My concern is based on how often I have heard faculty and administrators say that good (meaning productive) researchers are, by virtue of that productivity, also good teachers, or that “One cannot be a good teacher without being a good researcher.” Accepting this unproven statement results in evaluation policy and practices that are unbalanced and potentially unfair because if the argument follows, then one can make decisions about teaching quality by considering research capability & productivity as valid evidence of teaching performance. This thinking also diminishes teaching in areas where scholarly productivity is not a requirement. If we believe the automatic “You can’t be a good teacher without being a good researcher”, then we dismiss almost all K-12 teachers, teachers in technical/applied areas and any others who do not regularly carry out research but who nonetheless help students/trainees/apprentices/etc. to learn. Have you ever heard anyone make the statement in reverse, that is, to state, “You can’t be good researcher without being a good teacher”? Why not? One answer is that the two things require different knowledge and skills (and perhaps dispositions and characteristics as well). That being true, then the distinction applies to both statements. Two different sets of skills are at work and neither one guarantees the other.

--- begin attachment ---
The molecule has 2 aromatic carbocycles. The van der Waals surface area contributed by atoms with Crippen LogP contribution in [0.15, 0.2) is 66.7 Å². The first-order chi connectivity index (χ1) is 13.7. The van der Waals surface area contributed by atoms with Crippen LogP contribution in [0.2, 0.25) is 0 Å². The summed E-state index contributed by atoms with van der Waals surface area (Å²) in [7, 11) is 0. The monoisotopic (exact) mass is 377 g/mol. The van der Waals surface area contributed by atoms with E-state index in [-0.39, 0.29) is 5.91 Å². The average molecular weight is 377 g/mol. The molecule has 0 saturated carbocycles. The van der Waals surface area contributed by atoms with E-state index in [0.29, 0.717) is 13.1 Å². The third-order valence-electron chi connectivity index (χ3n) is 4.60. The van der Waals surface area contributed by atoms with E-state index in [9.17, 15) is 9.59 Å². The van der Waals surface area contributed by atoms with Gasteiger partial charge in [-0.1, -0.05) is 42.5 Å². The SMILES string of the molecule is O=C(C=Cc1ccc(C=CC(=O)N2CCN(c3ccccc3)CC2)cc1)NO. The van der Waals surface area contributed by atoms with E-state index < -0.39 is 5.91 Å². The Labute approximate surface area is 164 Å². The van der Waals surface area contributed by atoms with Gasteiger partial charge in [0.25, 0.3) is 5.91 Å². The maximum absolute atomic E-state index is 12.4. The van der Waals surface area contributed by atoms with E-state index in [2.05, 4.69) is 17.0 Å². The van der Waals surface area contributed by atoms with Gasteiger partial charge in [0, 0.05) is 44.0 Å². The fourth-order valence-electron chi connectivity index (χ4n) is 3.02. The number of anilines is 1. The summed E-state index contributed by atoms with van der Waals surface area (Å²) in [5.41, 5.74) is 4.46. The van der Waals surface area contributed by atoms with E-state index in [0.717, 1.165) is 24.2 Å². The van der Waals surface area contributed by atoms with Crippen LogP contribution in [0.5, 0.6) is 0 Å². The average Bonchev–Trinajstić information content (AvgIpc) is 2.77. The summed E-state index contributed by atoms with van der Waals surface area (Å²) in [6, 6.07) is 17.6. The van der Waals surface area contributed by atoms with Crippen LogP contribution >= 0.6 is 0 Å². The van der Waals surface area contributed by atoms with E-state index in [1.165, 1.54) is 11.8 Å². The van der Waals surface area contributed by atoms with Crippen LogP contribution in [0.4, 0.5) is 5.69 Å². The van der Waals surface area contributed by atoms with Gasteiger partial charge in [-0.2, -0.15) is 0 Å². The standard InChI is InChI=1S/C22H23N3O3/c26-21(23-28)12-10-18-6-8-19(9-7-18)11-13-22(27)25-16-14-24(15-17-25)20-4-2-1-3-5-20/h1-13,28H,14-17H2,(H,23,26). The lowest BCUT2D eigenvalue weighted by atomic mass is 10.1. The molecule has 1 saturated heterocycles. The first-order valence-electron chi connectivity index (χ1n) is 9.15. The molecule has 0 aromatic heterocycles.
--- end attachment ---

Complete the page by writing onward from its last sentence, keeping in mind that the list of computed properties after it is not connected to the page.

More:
All this said, I repeat that I am not disagreeing with Carfora’s essential points and I realize that his words quoted above do not state the issue in exactly the way I have been discussing it here. Still, I and many colleagues in evaluation over the years have frequently heard the “good research equals good teaching” belief offered without any supporting evidence. And those who hold that implicit theory may be making decisions about others’ teaching on the basis of their valuing of a person’s research activities and productivity. This is poor evaluation practice and of little value in determining how to help colleagues improve their teaching and their students’ learning. As well, it creates the kind of research vs teaching competitiveness that Carfora rightly decries.
Copyright ©  Michael Theall
Opinions expressed in this article are those of the author, and as such do not necessarily represent the position(s) of other professionals or any institutions.